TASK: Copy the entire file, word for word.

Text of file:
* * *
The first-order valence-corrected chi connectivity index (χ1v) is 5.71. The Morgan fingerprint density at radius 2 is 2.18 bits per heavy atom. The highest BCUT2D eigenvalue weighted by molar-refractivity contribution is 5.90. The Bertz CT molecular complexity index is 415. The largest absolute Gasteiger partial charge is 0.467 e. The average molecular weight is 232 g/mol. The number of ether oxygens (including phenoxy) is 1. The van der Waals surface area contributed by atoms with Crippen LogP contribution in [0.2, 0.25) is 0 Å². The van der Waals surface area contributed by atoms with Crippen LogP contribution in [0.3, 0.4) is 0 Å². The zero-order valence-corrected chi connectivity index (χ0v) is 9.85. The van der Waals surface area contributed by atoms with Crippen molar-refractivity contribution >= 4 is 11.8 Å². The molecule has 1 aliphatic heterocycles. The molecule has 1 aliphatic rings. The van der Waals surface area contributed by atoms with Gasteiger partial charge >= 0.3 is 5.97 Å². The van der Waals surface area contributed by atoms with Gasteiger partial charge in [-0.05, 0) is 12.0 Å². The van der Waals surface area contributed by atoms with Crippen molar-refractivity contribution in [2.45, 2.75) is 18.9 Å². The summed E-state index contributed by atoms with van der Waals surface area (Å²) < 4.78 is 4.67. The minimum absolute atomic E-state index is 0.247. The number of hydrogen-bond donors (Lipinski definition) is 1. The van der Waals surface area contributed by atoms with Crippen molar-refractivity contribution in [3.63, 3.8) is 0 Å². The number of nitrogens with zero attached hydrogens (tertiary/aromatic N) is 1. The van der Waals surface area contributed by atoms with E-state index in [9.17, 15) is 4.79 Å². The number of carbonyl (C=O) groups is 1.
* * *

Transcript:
The first-order valence-corrected chi connectivity index (χ1v) is 5.71. The Morgan fingerprint density at radius 2 is 2.18 bits per heavy atom. The highest BCUT2D eigenvalue weighted by molar-refractivity contribution is 5.90. The Bertz CT molecular complexity index is 415. The largest absolute Gasteiger partial charge is 0.467 e. The average molecular weight is 232 g/mol. The number of ether oxygens (including phenoxy) is 1. The van der Waals surface area contributed by atoms with Crippen LogP contribution in [0.2, 0.25) is 0 Å². The van der Waals surface area contributed by atoms with Crippen LogP contribution in [0.3, 0.4) is 0 Å². The zero-order valence-corrected chi connectivity index (χ0v) is 9.85. The van der Waals surface area contributed by atoms with Crippen molar-refractivity contribution >= 4 is 11.8 Å². The molecule has 1 aliphatic heterocycles. The molecule has 1 aliphatic rings. The van der Waals surface area contributed by atoms with Gasteiger partial charge >= 0.3 is 5.97 Å². The van der Waals surface area contributed by atoms with Gasteiger partial charge in [-0.05, 0) is 12.0 Å². The van der Waals surface area contributed by atoms with Crippen molar-refractivity contribution in [2.45, 2.75) is 18.9 Å². The summed E-state index contributed by atoms with van der Waals surface area (Å²) < 4.78 is 4.67. The minimum absolute atomic E-state index is 0.247. The number of hydrogen-bond donors (Lipinski definition) is 1. The van der Waals surface area contributed by atoms with Crippen molar-refractivity contribution in [3.63, 3.8) is 0 Å². The number of nitrogens with zero attached hydrogens (tertiary/aromatic N) is 1. The van der Waals surface area contributed by atoms with E-state index in [9.17, 15) is 4.79 Å². The number of carbonyl (C=O) groups is 1.